As more and more investors join the equity culture in India, they are facing issues in understanding the technical terms used in IPOs. In this series, we aim to demystify these terms (or rather jargons) for newcomer investors. One such term that investors struggle with is IPO investor categories i.e. QIB, NII, and RII. Let’s take a closer look.
IPO Investor Categories in India
There are broadly the following three types of IPO investors in India based on the quantum of funds deployed.
#1 Qualified Institutional Bidder (QIB)
As the name suggests, QIBs are qualified institutional buyers as defined by SEBI’s Issue of Capital and Disclosure Requirements (ICDR) regulations. Generally, 50% of the offer is reserved for QIBs. Some of these are classified as anchor investors which work towards stabilizing an IPO.
Typical examples of QIBs are foreign portfolio investors (FPIs) (other than Category III FPIs), scheduled commercial banks, mutual funds registered with the SEBI, venture capital funds registered with SEBI, foreign venture capital investors (FVCIs), alternative investment funds (AIFs), multilateral and bilateral development financial institutions, state industrial development corporations, insurance companies registered with the Insurance Regulatory and Development Authority (IRDA), provident funds with a minimum corpus of INR 250 million, pension funds with a minimum corpus of INR 250 million.
#2 Non-Institutional Investor (NII)
This category is a fancy term for affluent investors who can invest more than INR 200,000. In other words, these are high networth individuals (HNIs). Generally, 15% of the offer is reserved for this category. Bids in the category need to exceed INR 200,000. Typical examples include Category III FPIs, resident Indian individuals, HUFs (in the name of Karta), companies, corporate bodies, eligible NRIs, scientific institutions, societies and trusts.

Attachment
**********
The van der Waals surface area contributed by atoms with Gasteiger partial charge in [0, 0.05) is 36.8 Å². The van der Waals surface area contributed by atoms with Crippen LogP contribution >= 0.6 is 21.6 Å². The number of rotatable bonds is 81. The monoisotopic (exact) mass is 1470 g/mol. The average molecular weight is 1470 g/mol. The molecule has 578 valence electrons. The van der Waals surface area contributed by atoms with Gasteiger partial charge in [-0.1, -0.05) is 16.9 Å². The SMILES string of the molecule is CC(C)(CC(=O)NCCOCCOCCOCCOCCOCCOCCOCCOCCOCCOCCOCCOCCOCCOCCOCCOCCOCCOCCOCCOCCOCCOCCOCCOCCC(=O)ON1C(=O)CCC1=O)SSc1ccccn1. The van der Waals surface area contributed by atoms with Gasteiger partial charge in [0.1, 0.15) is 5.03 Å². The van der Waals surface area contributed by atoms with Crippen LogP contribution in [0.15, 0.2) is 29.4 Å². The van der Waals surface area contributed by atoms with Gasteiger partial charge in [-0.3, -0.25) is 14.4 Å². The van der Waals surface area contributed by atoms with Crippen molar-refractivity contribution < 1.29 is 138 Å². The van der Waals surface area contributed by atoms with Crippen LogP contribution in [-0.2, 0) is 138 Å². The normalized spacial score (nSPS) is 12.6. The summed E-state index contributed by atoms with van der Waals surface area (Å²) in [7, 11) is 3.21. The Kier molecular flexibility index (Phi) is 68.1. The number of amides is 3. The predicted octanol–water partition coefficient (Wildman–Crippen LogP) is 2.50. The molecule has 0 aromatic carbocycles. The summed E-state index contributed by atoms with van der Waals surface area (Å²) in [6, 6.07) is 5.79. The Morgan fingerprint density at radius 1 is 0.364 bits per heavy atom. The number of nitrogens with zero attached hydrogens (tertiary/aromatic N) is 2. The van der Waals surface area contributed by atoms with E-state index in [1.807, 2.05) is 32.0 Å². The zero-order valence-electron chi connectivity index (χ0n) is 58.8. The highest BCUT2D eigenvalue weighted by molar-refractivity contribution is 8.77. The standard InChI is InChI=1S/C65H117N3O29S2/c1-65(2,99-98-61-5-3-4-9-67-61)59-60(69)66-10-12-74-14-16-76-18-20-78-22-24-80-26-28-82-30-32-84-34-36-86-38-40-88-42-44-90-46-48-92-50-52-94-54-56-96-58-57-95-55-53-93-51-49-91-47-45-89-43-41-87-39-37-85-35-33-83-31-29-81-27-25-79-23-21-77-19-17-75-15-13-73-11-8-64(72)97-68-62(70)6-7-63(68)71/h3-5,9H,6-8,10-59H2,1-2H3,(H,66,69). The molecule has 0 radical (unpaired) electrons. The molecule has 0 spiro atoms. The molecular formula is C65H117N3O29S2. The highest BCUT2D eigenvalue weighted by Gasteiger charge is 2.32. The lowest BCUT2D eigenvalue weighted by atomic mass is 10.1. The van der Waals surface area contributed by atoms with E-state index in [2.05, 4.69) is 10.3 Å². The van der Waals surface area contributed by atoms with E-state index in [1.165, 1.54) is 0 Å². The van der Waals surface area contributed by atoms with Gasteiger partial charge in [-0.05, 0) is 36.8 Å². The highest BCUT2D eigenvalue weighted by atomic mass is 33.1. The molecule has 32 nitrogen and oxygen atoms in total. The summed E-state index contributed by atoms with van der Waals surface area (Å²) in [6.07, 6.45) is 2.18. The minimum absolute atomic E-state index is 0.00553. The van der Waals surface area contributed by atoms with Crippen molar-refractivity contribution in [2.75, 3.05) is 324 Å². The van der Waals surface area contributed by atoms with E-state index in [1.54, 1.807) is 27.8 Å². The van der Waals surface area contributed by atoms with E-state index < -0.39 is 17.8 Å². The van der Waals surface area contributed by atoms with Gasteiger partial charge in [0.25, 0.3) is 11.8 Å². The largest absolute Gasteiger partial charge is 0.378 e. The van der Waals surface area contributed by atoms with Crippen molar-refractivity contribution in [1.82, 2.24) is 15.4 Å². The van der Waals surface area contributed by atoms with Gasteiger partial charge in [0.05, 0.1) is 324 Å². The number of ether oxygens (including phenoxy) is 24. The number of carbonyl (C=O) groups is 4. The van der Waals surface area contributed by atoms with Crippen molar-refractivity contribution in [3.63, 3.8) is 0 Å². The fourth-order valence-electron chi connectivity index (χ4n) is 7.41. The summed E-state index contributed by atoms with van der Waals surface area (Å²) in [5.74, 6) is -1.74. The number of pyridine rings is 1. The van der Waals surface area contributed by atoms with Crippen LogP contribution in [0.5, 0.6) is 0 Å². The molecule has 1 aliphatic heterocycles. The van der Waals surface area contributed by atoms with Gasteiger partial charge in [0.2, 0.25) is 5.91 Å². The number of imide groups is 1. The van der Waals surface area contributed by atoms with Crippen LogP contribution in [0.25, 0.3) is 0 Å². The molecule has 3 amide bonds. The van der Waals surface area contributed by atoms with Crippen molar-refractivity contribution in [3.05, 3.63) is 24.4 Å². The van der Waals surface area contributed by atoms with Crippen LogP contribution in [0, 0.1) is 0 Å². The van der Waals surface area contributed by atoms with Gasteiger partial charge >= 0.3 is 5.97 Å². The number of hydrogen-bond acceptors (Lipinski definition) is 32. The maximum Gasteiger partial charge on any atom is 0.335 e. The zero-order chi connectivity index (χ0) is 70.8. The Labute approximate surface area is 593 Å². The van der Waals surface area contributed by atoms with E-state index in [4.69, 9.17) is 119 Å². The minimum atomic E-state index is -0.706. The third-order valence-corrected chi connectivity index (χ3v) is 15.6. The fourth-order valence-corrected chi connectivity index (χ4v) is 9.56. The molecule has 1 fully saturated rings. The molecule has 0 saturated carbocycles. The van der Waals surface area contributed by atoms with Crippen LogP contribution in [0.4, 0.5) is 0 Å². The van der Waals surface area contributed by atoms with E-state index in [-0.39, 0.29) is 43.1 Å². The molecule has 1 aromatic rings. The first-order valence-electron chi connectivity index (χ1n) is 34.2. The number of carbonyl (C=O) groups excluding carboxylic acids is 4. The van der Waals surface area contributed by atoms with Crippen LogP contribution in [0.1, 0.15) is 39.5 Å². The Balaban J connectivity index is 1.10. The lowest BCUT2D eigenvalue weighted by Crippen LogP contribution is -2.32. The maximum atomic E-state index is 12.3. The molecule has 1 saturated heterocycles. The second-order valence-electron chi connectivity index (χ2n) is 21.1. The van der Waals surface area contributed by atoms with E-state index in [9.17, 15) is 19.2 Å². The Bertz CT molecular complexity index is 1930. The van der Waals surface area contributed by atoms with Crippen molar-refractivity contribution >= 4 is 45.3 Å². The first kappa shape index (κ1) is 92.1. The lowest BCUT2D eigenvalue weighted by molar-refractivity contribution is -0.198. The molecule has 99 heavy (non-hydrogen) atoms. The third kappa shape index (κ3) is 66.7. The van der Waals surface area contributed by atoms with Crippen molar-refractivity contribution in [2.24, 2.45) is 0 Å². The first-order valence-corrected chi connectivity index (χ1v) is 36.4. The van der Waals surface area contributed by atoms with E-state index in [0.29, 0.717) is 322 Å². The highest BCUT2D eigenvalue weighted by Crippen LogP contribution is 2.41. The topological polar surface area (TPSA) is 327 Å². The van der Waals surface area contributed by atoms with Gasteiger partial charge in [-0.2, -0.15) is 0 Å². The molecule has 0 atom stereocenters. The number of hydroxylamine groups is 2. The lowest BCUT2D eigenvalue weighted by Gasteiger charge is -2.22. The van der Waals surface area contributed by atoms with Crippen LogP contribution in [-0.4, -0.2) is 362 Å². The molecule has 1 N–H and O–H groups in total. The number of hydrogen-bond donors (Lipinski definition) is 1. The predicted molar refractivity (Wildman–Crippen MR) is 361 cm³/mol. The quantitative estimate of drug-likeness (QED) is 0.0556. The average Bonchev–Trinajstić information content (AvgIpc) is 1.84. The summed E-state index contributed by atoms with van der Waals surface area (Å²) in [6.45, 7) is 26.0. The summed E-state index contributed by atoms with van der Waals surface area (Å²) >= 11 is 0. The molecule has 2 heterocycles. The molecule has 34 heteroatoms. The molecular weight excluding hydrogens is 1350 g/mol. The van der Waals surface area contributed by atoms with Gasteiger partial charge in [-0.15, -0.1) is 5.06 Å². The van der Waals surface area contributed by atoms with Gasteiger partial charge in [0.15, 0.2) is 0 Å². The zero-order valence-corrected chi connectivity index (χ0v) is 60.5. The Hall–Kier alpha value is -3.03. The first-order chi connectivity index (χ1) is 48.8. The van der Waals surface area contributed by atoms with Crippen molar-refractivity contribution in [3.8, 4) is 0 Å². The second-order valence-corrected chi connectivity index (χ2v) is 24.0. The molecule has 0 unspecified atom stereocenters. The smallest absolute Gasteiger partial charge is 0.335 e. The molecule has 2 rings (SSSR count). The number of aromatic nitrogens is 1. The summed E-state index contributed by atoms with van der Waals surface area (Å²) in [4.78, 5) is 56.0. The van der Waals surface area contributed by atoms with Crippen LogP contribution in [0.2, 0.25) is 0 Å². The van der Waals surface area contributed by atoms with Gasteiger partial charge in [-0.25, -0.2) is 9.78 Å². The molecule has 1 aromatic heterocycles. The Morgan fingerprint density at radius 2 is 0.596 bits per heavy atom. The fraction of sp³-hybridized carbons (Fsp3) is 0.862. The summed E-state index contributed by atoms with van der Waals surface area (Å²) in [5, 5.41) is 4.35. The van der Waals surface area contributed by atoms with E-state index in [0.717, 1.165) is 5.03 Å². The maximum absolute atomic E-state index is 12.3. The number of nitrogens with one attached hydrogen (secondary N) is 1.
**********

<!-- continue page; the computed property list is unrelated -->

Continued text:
#3 Retail Individual Investor (RII)
This category is purely meant for small investors, whose bid should not exceed INR 200,000 per person. Usually, 35% of total shares are reserved for this category in case of the company with profitable operations. In the event of the IPO-bound company not fulfilling this criterion, only 10% shares are reserved for retail investors. This is to safeguard small investors from risky businesses, although this may change going forward. Resident Indian individuals, HUFs (in the name of the Karta) and eligible NRIs not falling in the NII category can apply under the RII category. As you can clearly see, the biggest differentiating criterion between NII and RII is the size of application.
While these three categories are mutually exclusive with no overlap, there are some more types of IPO investors where the norms are slightly different.
Sometimes, IPO-bound companies also reserve some shares for their employees. These shares are not part of the Net Offer and there may additionally be a discount on offer price to encourage employees to subscribe. Investors in employee category may also apply under retail category in an IPO. Therefore, this category of IPO investors has a unique advantage. Recently, LIC IPO featured reservation for its employees and also offered them a handsome discount.
Similar to employee quota, an IPO-bound company may reserve some shares for shareholders in its parent firm. A relevant example in this case is of ICICI Securities IPO where ICICI Bank shareholders had a separate quota. Similar to employee category, shareholders in parent company are eligible to put in multiple applications.
Given the huge size of LIC IPO, the company had reserved shares for its policyholders as well. This is an exception and the only example of this type. It is also unlikely to be repeated by any insurance company going forward.
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This is to be noted that the above IPO investor categories are valid only for equity offers. For debt public offers such as Non-Convertible Debentures (NCDs), the definitions are different. For example, retail investors can make an application of up to INR 5,00,000.